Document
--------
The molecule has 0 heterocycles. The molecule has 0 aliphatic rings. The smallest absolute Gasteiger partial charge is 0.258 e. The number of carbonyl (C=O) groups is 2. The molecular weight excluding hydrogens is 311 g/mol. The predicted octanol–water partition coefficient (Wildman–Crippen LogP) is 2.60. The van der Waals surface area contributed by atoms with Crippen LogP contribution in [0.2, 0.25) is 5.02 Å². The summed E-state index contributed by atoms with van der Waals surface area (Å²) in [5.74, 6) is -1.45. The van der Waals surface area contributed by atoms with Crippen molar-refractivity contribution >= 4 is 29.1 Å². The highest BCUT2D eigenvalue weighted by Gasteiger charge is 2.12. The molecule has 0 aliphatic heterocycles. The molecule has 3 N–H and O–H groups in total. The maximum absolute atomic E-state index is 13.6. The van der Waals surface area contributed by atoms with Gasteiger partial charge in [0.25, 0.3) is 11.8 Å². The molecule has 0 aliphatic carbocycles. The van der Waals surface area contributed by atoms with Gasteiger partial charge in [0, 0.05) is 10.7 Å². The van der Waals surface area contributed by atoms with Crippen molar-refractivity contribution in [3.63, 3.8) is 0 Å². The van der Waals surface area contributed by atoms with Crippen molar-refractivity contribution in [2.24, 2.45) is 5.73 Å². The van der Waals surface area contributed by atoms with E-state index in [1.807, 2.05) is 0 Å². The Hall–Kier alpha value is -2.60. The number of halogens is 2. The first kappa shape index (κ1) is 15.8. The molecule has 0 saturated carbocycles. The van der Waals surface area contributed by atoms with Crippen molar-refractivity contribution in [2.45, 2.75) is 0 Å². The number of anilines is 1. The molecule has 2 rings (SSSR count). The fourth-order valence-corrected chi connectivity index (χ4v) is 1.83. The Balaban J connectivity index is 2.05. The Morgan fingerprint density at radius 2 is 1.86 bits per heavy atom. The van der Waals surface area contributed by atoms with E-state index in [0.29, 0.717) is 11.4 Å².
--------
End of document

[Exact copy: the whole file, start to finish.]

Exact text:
The molecule has 0 heterocycles. The molecule has 0 aliphatic rings. The smallest absolute Gasteiger partial charge is 0.258 e. The number of carbonyl (C=O) groups is 2. The molecular weight excluding hydrogens is 311 g/mol. The predicted octanol–water partition coefficient (Wildman–Crippen LogP) is 2.60. The van der Waals surface area contributed by atoms with Crippen LogP contribution in [0.2, 0.25) is 5.02 Å². The summed E-state index contributed by atoms with van der Waals surface area (Å²) in [5.74, 6) is -1.45. The van der Waals surface area contributed by atoms with Crippen molar-refractivity contribution >= 4 is 29.1 Å². The highest BCUT2D eigenvalue weighted by Gasteiger charge is 2.12. The molecule has 0 aliphatic heterocycles. The molecule has 3 N–H and O–H groups in total. The maximum absolute atomic E-state index is 13.6. The van der Waals surface area contributed by atoms with Gasteiger partial charge in [0.25, 0.3) is 11.8 Å². The molecule has 0 aliphatic carbocycles. The van der Waals surface area contributed by atoms with Gasteiger partial charge in [0, 0.05) is 10.7 Å². The van der Waals surface area contributed by atoms with Crippen molar-refractivity contribution in [3.63, 3.8) is 0 Å². The van der Waals surface area contributed by atoms with Crippen molar-refractivity contribution in [2.24, 2.45) is 5.73 Å². The van der Waals surface area contributed by atoms with E-state index in [1.807, 2.05) is 0 Å². The Hall–Kier alpha value is -2.60. The number of halogens is 2. The first kappa shape index (κ1) is 15.8. The molecule has 0 saturated carbocycles. The van der Waals surface area contributed by atoms with Crippen molar-refractivity contribution in [2.45, 2.75) is 0 Å². The number of anilines is 1. The molecule has 2 rings (SSSR count). The fourth-order valence-corrected chi connectivity index (χ4v) is 1.83. The Balaban J connectivity index is 2.05. The Morgan fingerprint density at radius 2 is 1.86 bits per heavy atom. The van der Waals surface area contributed by atoms with E-state index in [0.29, 0.717) is 11.4 Å².